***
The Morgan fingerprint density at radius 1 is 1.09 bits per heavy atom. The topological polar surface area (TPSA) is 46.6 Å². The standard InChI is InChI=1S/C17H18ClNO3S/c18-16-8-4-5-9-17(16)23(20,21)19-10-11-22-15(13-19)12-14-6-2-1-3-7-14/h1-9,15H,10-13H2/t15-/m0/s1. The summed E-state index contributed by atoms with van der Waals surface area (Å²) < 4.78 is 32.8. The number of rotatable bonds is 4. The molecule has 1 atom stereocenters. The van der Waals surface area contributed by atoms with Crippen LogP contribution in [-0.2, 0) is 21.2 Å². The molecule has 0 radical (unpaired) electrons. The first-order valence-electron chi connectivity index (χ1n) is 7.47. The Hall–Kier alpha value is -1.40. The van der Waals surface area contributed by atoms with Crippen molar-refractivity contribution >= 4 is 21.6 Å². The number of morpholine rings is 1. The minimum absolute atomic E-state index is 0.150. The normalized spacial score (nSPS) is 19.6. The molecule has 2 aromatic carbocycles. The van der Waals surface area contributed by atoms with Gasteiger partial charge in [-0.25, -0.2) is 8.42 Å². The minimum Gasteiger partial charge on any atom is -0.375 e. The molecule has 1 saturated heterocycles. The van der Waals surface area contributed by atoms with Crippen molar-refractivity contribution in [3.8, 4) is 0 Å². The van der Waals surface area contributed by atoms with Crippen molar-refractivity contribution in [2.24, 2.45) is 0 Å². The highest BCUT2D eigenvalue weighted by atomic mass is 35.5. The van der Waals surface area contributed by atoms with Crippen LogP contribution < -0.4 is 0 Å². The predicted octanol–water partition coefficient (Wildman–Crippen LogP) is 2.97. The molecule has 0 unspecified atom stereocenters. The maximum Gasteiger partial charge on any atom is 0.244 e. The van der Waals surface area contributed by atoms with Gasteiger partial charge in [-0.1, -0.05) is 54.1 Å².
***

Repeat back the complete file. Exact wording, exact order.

The Morgan fingerprint density at radius 1 is 1.09 bits per heavy atom. The topological polar surface area (TPSA) is 46.6 Å². The standard InChI is InChI=1S/C17H18ClNO3S/c18-16-8-4-5-9-17(16)23(20,21)19-10-11-22-15(13-19)12-14-6-2-1-3-7-14/h1-9,15H,10-13H2/t15-/m0/s1. The summed E-state index contributed by atoms with van der Waals surface area (Å²) < 4.78 is 32.8. The number of rotatable bonds is 4. The molecule has 1 atom stereocenters. The van der Waals surface area contributed by atoms with Crippen LogP contribution in [-0.2, 0) is 21.2 Å². The molecule has 0 radical (unpaired) electrons. The first-order valence-electron chi connectivity index (χ1n) is 7.47. The Hall–Kier alpha value is -1.40. The van der Waals surface area contributed by atoms with Crippen molar-refractivity contribution >= 4 is 21.6 Å². The number of morpholine rings is 1. The minimum absolute atomic E-state index is 0.150. The normalized spacial score (nSPS) is 19.6. The molecule has 2 aromatic carbocycles. The van der Waals surface area contributed by atoms with Gasteiger partial charge in [-0.25, -0.2) is 8.42 Å². The minimum Gasteiger partial charge on any atom is -0.375 e. The molecule has 1 saturated heterocycles. The van der Waals surface area contributed by atoms with Crippen molar-refractivity contribution in [3.8, 4) is 0 Å². The van der Waals surface area contributed by atoms with Crippen molar-refractivity contribution in [2.24, 2.45) is 0 Å². The highest BCUT2D eigenvalue weighted by atomic mass is 35.5. The van der Waals surface area contributed by atoms with Crippen LogP contribution < -0.4 is 0 Å². The predicted octanol–water partition coefficient (Wildman–Crippen LogP) is 2.97. The molecule has 0 unspecified atom stereocenters. The maximum Gasteiger partial charge on any atom is 0.244 e. The van der Waals surface area contributed by atoms with Gasteiger partial charge in [-0.1, -0.05) is 54.1 Å².